I walked from gallery to gallery enjoying the genuine masterpieces on display in every room. I passed Van Goghs on the way to Picassos, Matisses, Braques, Kahlos, Monets, Mondrians, and more Picassos. There was wonderful sculpture, including mobiles by Calder. The biggest disappointment was Dalí’s Persistence of Memory. I’ve never thought much of Dalí in the first place, and I hadn’t even cared that this famous picture was at MoMA, but when I happened to pass a painting surrounded by a small crowd I decided I ought to look. It was no bigger than a sheet of notebook paper. Indeed, I think I may have said out loud, “you’ve got to be kidding me” as I walked past. I think everyone else was underwhelmed also.
I found several things at MoMA that I loved. Christina’s World has been a favorite since I was a child, and that was just hanging on a wall by an escalator. The exhibit on modern design was fascinating, and really heightened my awareness of the banality of most of the everyday objects that surround us. Take a look at any chair or table in the room you currently occupy. Are any of them works of art in their own right? What about the objects sitting on the table? A ribbon fan on display was a perfect example of how designers used to create ordinary things both functional and beautiful.
Far and away my favorite work of art at MoMA was their magnificent Klimt. I love all Gustav Klimt’s pictures, and had seen Mäda Primavesi two days before, but Hope is among his best, and what I was most looking forward to seeing at MoMA. I stared at it for ages, as did many other people standing near me. When I go back to Vienna I intend to visit the Belvedere and the Secession Building.
Leaving MoMA I made a last minute decision to walk up to Lincoln Center. Along the way I stopped by Steinway Hall just to say I had. It’s almost directly across the street from Carnegie Hall, and all the great pianists who give recitals there select their instruments at Steinway and Sons and have them delivered to Isaac Stern Auditorium. As far as pianos go, Steinway is as good as it gets, and they still make them in New York City (and Hamburg). You can see the process of making a Steinway piano in a film called Note by Note: The Making of Steinway L1037. And don’t miss “How Does a Piano Get to Carnegie Hall”.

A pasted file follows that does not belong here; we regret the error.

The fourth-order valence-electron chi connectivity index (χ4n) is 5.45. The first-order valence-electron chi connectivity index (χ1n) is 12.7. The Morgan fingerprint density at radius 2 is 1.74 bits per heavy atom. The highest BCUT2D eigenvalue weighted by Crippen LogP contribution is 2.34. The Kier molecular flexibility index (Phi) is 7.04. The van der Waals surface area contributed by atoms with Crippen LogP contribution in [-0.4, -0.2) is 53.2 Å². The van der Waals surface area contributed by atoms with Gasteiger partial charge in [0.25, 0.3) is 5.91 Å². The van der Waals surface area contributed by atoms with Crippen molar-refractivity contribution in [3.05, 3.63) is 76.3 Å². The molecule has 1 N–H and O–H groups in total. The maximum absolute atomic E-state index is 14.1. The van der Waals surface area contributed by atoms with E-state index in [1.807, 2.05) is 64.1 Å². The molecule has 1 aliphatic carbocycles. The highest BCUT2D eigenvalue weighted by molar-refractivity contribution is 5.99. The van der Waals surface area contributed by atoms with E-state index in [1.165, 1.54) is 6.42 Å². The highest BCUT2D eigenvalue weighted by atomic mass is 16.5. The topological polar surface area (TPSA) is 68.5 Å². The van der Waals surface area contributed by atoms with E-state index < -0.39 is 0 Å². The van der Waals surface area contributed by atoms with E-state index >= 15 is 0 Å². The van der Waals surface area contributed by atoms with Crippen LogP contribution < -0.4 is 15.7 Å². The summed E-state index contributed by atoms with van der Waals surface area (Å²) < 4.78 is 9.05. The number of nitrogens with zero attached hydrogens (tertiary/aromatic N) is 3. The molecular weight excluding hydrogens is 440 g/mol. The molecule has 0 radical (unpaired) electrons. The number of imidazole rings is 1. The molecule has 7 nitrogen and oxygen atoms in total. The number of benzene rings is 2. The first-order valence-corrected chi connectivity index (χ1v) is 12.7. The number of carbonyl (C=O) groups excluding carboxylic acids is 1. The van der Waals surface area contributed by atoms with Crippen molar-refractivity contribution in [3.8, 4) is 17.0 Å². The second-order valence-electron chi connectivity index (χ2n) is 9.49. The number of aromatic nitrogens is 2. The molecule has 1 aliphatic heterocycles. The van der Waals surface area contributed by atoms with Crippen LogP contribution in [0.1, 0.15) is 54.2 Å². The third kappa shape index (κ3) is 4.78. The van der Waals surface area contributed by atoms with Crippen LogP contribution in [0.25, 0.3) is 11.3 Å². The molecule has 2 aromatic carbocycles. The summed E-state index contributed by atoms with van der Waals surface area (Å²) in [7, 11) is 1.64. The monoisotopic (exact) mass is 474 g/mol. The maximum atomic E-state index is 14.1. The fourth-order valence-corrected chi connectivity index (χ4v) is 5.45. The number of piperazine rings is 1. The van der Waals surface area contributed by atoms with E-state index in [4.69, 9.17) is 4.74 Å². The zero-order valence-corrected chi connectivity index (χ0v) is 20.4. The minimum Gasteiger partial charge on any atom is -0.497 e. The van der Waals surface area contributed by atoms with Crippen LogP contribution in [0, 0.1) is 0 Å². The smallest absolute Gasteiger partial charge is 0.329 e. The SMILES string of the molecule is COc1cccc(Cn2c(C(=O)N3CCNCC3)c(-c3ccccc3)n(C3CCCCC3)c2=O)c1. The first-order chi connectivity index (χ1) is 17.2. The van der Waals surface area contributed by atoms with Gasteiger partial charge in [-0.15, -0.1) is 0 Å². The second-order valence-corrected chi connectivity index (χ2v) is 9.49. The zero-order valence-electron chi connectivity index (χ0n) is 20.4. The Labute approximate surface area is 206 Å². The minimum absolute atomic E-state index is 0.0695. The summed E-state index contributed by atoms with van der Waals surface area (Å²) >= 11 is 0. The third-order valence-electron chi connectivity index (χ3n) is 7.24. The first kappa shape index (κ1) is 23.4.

I passed some wonderful architecture near Columbus Circle, and there at Broadway and 58th Street stands the building that houses the Museum of Arts and Design. No. 2 Columbus Circle, has an amazing history, and for a building that nobody outside of New York City knows or cares about, the Wikipedia entry for it is remarkably thorough. In a nutshell, the building was designed by Edward Durell Stone and completed in 1964. The “Lollipop Building”, as it was called, had few fans, since it was, by almost all standards, remarkably ugly. It had almost no windows, but that was functional, since it housed an art collection. In 2005 the building was ripped down to its skeleton, and the facade we see today is far worse than what came before it. Even those who criticized the Lollipop Building find No. 2 Columbus Circle uglier than ever, and entirely lacking in architectural merit. I agree. Here is a site with many wonderful photos of the building as it once appeared.
Lincoln Center occupies several square blocks, which makes sense, since it’s the home of Avery Fisher Hall and the Metropolitan Opera House, among others. The Met season was beginning only days after our visit, opening with a new production of Das Rheingold that was the talk of the town. Posters were everywhere. I went inside the Met Opera Shop, where they had hundred and hundreds of opera recordings as you might expect. I was quite tempted to buy, but I am glad I saved my money, because the place I went next was unlike anything else I have ever seen.